Consumption Responses to Involuntary Job Loss

Scott D. Roberts, Old Dominion University
ABSTRACT - This is a case-style report of the consumption adjustments by two men as a result of the loss of their jobs and income. Emphasis is given to personal and social areas of consumption. The consumer behavior exhibited by the informants reflects both a reaction to the current context of job loss and consideration of personal, historical backgrounds.
[ to cite ]:
Scott D. Roberts (1991) ,"Consumption Responses to Involuntary Job Loss", in NA - Advances in Consumer Research Volume 18, eds. Rebecca H. Holman and Michael R. Solomon, Provo, UT : Association for Consumer Research, Pages: 40-42.

Advances in Consumer Research Volume 18, 1991      Pages 40-42


Scott D. Roberts, Old Dominion University


This is a case-style report of the consumption adjustments by two men as a result of the loss of their jobs and income. Emphasis is given to personal and social areas of consumption. The consumer behavior exhibited by the informants reflects both a reaction to the current context of job loss and consideration of personal, historical backgrounds.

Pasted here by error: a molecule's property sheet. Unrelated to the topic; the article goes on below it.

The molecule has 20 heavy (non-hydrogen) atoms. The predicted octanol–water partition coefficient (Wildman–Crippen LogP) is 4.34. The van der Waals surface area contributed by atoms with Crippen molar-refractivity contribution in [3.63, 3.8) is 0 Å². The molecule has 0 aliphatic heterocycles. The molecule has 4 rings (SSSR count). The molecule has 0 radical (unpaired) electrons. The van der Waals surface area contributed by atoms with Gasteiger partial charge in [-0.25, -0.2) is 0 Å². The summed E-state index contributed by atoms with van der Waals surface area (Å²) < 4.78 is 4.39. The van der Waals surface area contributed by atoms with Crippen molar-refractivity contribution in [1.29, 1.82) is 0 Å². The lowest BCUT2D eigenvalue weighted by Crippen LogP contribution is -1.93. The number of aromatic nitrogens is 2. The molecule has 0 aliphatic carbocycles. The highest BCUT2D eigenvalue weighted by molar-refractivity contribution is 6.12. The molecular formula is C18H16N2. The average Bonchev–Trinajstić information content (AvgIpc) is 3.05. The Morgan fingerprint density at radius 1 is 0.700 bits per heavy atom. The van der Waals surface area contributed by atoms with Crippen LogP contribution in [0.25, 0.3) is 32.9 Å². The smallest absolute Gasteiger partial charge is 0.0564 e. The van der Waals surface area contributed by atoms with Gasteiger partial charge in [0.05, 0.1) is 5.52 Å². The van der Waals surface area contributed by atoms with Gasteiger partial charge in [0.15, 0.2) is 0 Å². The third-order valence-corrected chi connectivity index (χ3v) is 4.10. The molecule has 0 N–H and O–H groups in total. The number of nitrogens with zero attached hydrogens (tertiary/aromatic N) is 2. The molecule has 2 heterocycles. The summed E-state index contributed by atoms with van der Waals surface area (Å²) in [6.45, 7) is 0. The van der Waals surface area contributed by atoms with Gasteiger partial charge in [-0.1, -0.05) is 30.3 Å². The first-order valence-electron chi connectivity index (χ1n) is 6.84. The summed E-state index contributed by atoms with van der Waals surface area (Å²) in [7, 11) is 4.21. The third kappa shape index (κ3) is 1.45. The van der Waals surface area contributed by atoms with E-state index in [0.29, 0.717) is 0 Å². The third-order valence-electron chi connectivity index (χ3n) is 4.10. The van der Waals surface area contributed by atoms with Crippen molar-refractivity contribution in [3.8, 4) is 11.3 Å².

Sudden income loss is a phenomenon from which few are completely immune. It has been estimated that during the 1970s and 1980s nearly one-third of the population suffered a major drop (half or more) in their family income (Duncan, et al. 1986). The U.S. economy has long been shifting to a services-dominated work force, leaving in its wake large numbers of structurally unemployed workers (U.S. Congress 1986). Surprisingly little research has been done to investigate the micro consumption "fallout" of such income loss.

This paper reports on a case study of the lives of two men who were laid off for over two years from their jobs as steel workers. Data were gathered in a variety of ways, including several lengthy depth interviews with each informant and participant observation at their monthly union meetings. Additionally, naturalistic observation of the informants in their homes, including the use of photography were employed to give a more complete context to the report. These sources of evidences are recommended for conducting case studies by Yin (1984). This report is part of a larger study involving over twenty informants (Roberts 1988), which provides some backdrop for the experiences of these men. As is the standard, informant names and other identifying characteristics have been disguised for the sake of anonymity (BeLk, et al. 1988).